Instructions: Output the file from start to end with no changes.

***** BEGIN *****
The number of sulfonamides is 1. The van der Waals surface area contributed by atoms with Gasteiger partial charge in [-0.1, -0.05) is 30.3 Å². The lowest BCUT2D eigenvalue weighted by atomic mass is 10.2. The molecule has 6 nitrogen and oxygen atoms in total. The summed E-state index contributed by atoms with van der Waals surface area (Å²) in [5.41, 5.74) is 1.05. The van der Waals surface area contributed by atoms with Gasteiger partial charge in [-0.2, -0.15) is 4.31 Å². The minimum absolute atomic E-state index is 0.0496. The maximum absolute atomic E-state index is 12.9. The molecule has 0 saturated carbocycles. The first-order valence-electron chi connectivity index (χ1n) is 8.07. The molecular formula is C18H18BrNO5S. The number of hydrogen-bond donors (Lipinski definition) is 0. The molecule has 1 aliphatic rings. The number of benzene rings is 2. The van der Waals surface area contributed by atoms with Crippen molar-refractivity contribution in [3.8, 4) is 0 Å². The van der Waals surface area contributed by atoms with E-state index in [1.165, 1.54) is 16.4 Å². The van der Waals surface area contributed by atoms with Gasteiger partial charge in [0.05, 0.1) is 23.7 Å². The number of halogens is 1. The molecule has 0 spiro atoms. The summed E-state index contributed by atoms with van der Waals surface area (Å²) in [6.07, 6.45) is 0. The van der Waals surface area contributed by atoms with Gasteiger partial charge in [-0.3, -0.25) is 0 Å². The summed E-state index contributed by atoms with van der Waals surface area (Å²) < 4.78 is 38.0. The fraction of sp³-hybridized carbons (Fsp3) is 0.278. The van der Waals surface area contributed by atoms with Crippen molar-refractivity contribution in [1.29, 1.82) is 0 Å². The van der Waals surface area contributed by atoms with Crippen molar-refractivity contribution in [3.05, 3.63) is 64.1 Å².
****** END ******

The number of sulfonamides is 1. The van der Waals surface area contributed by atoms with Gasteiger partial charge in [-0.1, -0.05) is 30.3 Å². The lowest BCUT2D eigenvalue weighted by atomic mass is 10.2. The molecule has 6 nitrogen and oxygen atoms in total. The summed E-state index contributed by atoms with van der Waals surface area (Å²) in [5.41, 5.74) is 1.05. The van der Waals surface area contributed by atoms with Gasteiger partial charge in [-0.2, -0.15) is 4.31 Å². The minimum absolute atomic E-state index is 0.0496. The maximum absolute atomic E-state index is 12.9. The molecule has 0 saturated carbocycles. The first-order valence-electron chi connectivity index (χ1n) is 8.07. The molecular formula is C18H18BrNO5S. The number of hydrogen-bond donors (Lipinski definition) is 0. The molecule has 1 aliphatic rings. The number of benzene rings is 2. The van der Waals surface area contributed by atoms with Crippen molar-refractivity contribution in [3.8, 4) is 0 Å². The van der Waals surface area contributed by atoms with E-state index in [1.165, 1.54) is 16.4 Å². The van der Waals surface area contributed by atoms with Gasteiger partial charge in [0.05, 0.1) is 23.7 Å². The number of halogens is 1. The molecule has 0 spiro atoms. The summed E-state index contributed by atoms with van der Waals surface area (Å²) in [6.07, 6.45) is 0. The van der Waals surface area contributed by atoms with Gasteiger partial charge in [-0.3, -0.25) is 0 Å². The summed E-state index contributed by atoms with van der Waals surface area (Å²) < 4.78 is 38.0. The fraction of sp³-hybridized carbons (Fsp3) is 0.278. The van der Waals surface area contributed by atoms with Crippen molar-refractivity contribution in [1.29, 1.82) is 0 Å². The van der Waals surface area contributed by atoms with Crippen molar-refractivity contribution in [3.05, 3.63) is 64.1 Å².